This lesson explores the packet routing process from the perspective of a router. This includes a mapping between layer 2 and layer 3 addresses , as well as the ability of the router to calculate the best path toward the destination. In verifying the configuration resulting in connectivity, we will review several commands like show ip arp, ping, and trace.
Layer 2 Addressing. MAC Addresses
In exploring the packet delivery process, when having the router in the middle, we're going to use layer 2 and layer 3 addresses. Our example's going to be based on those MAC addresses for both the endpoints and the router. Remember at some point we're going to resolve the MAC addresses of the router to send packets from one machine in one segment to another machine in another segment.
Layer 3 Addressing. IP Addresses
This is a layer 3 view with IP addresses for both the hosts and the router itself. Remember, your design will probably come from the fact that you want to split the two segments for performance or security reasons or some other reasons and insert a router in the middle so that you can do the forwarding of packets to the right destinations. We are going to assume only the routing function in these diagrams; however, the router could be performing security functions, packet filtering functions, firewalling, and implementing quality of service mechanisms. All of these could change the way the router forwards packets, but here we are only considering routing.
IP Routing. Packet Delivery Process
The first step is for applications to resolve DNS names if they use DNS names, translate them into an IP address and select the transport protocol to use. In this example, we are using UDP. As the information trickles down the layered model and it gets to the network layer, then the next question becomes, where is the destination, is it local or is it remote?
Each layer will add its own overhead in the form of headers until it reaches again layer 3, which will put it in IP header and then request the layer 2 to actually send a packet.
Layer 2 replies saying “I do not have information on that IP, I do not have the MAC address and so I am going to try to resolve via an ARP request." The packet will be parked and remain in buffers until the ARP request is completed.
At this point of the process, right between layer 3 and 2, the device will say, "Well, according to this IP address and this mask, we have /24 here. The destination is in a different network. I am in network 192.168.3 and the destination is on network 192.168.4."
This is again because of the subnet mask, which is saying that the network identifier is located in the first 3 bytes of the IP address. So the ARP process says, "Well, I do not need to resolve them for the MAC address of the intended destination. I am not a router and I do not know how to send this, but my default gateway will know, so I am going to try to resolve for the MAC address of the default gateway, which is configured in the IP protocol configuration of the device."
This is probably one of the first and most common sources of errors and mistakes and in troubleshooting this, we should make sure that the right default gateway IP address is configured. If I do not know where to send it or which router should process this, then the packet will not get there.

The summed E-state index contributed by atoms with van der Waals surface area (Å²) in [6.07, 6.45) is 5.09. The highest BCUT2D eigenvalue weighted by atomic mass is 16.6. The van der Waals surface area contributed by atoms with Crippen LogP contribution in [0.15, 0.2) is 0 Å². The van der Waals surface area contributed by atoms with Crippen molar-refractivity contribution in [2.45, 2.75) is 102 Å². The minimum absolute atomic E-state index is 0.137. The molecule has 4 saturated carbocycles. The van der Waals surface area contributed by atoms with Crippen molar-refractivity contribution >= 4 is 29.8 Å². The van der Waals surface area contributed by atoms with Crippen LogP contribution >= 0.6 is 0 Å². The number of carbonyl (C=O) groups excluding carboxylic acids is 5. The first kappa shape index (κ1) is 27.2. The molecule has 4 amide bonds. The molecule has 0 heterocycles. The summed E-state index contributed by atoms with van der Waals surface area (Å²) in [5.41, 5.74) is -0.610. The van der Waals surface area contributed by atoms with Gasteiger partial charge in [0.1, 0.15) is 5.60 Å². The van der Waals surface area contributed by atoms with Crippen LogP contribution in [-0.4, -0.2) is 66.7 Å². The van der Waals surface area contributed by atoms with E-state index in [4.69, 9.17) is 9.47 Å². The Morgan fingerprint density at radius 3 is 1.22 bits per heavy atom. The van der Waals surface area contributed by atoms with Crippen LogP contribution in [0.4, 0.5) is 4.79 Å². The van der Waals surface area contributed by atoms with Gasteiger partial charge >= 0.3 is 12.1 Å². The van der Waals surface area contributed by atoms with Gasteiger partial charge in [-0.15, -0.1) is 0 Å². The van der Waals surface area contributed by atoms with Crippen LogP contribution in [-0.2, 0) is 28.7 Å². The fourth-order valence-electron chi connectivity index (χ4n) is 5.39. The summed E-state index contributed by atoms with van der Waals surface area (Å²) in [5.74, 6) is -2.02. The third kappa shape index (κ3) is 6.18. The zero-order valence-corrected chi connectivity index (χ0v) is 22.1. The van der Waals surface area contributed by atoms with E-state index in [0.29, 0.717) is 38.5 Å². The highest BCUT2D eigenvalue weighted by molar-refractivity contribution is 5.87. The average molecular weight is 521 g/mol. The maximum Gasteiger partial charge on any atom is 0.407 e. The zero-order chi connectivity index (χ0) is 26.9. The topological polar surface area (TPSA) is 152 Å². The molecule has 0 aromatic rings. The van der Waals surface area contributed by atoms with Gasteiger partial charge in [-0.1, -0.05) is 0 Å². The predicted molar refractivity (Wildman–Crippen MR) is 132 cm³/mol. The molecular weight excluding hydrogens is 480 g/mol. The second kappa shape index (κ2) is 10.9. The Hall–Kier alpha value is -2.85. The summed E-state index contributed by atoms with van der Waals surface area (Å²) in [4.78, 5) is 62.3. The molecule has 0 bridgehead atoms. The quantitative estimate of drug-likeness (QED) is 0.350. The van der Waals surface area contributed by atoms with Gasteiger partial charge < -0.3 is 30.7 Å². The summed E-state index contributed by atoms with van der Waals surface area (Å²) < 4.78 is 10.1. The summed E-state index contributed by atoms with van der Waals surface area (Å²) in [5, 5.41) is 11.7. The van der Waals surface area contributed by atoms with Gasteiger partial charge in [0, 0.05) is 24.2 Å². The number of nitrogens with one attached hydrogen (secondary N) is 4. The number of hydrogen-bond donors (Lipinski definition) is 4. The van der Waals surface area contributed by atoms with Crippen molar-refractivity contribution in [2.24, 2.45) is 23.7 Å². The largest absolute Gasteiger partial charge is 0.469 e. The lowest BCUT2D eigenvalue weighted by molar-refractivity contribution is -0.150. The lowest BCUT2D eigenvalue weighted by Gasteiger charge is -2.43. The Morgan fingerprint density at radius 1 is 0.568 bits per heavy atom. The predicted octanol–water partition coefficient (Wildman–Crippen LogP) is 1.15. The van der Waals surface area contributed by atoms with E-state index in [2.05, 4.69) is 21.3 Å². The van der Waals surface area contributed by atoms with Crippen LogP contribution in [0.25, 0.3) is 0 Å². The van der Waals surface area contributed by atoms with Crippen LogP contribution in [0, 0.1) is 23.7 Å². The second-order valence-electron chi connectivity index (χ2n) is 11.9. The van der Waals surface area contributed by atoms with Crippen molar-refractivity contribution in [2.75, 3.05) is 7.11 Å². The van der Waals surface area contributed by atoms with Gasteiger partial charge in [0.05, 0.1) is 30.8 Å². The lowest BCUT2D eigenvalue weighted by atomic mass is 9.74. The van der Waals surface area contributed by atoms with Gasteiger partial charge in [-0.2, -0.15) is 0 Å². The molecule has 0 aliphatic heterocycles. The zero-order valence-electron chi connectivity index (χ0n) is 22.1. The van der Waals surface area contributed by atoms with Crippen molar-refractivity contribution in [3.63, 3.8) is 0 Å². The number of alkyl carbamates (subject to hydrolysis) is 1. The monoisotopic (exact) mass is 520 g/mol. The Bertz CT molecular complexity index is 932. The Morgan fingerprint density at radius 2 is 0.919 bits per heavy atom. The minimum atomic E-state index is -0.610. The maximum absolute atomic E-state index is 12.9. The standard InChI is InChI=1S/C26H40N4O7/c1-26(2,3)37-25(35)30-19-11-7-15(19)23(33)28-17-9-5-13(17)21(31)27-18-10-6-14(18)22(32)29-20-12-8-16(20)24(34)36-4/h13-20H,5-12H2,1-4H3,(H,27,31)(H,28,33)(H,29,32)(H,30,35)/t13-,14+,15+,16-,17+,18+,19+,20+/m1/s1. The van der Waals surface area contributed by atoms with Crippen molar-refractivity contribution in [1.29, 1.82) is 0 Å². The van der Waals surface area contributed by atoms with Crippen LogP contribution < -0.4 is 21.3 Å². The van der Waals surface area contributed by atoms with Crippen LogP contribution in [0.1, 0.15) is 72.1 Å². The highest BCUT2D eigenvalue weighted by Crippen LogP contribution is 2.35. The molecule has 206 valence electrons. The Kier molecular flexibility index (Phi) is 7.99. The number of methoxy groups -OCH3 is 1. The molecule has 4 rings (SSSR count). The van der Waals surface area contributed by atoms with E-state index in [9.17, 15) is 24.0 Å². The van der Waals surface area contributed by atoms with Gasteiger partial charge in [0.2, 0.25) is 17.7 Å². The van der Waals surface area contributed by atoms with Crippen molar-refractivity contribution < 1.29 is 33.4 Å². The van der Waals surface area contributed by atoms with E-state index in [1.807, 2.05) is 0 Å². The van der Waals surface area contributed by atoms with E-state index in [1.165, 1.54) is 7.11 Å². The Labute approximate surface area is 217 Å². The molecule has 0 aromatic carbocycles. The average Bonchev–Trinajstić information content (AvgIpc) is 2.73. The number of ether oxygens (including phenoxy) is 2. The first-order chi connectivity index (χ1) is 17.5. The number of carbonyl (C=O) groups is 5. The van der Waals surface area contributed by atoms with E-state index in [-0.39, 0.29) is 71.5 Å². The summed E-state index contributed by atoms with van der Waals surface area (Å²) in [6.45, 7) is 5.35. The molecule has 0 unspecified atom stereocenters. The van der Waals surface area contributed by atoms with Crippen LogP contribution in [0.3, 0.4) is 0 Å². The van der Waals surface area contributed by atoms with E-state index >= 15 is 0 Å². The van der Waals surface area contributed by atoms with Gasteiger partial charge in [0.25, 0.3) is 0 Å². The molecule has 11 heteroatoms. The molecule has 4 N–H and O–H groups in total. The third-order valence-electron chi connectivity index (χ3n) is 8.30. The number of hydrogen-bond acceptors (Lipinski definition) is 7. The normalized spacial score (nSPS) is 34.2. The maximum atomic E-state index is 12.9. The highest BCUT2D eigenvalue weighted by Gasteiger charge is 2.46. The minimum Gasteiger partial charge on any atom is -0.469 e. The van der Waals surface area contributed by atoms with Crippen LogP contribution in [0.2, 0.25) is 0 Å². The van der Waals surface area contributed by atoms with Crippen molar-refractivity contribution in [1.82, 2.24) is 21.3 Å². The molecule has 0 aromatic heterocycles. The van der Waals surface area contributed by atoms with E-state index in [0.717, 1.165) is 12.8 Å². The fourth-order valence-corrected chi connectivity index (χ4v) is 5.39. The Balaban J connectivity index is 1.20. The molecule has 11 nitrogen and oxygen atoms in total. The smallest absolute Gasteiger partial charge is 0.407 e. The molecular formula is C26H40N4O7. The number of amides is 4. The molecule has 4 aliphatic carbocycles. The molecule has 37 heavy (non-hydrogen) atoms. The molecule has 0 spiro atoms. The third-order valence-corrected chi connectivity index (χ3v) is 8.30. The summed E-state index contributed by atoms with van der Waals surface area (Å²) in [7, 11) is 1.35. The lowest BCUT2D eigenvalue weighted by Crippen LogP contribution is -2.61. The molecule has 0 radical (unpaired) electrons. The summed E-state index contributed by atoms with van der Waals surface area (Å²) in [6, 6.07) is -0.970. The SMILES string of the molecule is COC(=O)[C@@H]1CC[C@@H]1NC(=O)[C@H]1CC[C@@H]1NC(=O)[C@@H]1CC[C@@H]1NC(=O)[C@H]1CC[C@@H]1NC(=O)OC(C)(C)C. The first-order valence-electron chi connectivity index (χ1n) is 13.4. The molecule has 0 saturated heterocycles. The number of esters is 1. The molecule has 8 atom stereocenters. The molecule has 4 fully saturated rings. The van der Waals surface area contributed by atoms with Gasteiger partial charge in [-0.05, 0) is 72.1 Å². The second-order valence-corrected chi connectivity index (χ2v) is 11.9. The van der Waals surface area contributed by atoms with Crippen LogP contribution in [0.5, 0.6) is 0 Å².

Here is the ARP request. It is a destination broadcast at layer 2 and the request itself contains the IP address to resolve, which in this case is 192 168 32, the IP address of the router. It is probably interesting to mention the existence of a functionality called proxy ARP, in which routers may be configured to reply to any ARP request, even though the request may not be directed to the IP address of that router. This is to treat them as gateways of last resort and be able to reply to calls for a default gateway that may be coming from misconfigured machines. This will have its own set of security implications and issues and so it is probably disregarded by certain security policies.
In any case, the router will receive the request and start the packet forwarding process. It will first save the MAC address and IP address of the sending machine in its own ARP table. The router is an IP device just like any other and so it will comply with all the rules of IP.
At this point, the router will send an ARP reply saying, "Hey, this is me and here is my MAC address; start forwarding packets to me."
Now the sending host has a mapping in its ARP table that links the gateway IP address to the gateway MAC address. It is ready to send packets to that gateway for them to be forwarded toward the destination.
Remember, those entries will eventually time out and so the ARP process may be repeated throughout the conversation depending on idle times and absolute times.
The packet that was on hold is released and sent using the intended destination’s IP address, the source IP address of the sender, the source MAC of the sender, and the destination MAC is the router’s MAC address.
Since we are talking about routing function only in the router, then we understand how this device will get up to a certain layer with only the routing function. The router works at layer 3 only, and so it will see the frame coming in. It will digest it and process it, because it is destined to itself in terms of MAC address at layer 2. It will decapsulate and send to layer 3 and it is at layer 3, where the routing and forwarding function takes place. That is why even though the destination IP address is not that of the router, the router will say, "Well I am a router, so I want to forward this according to my routing table."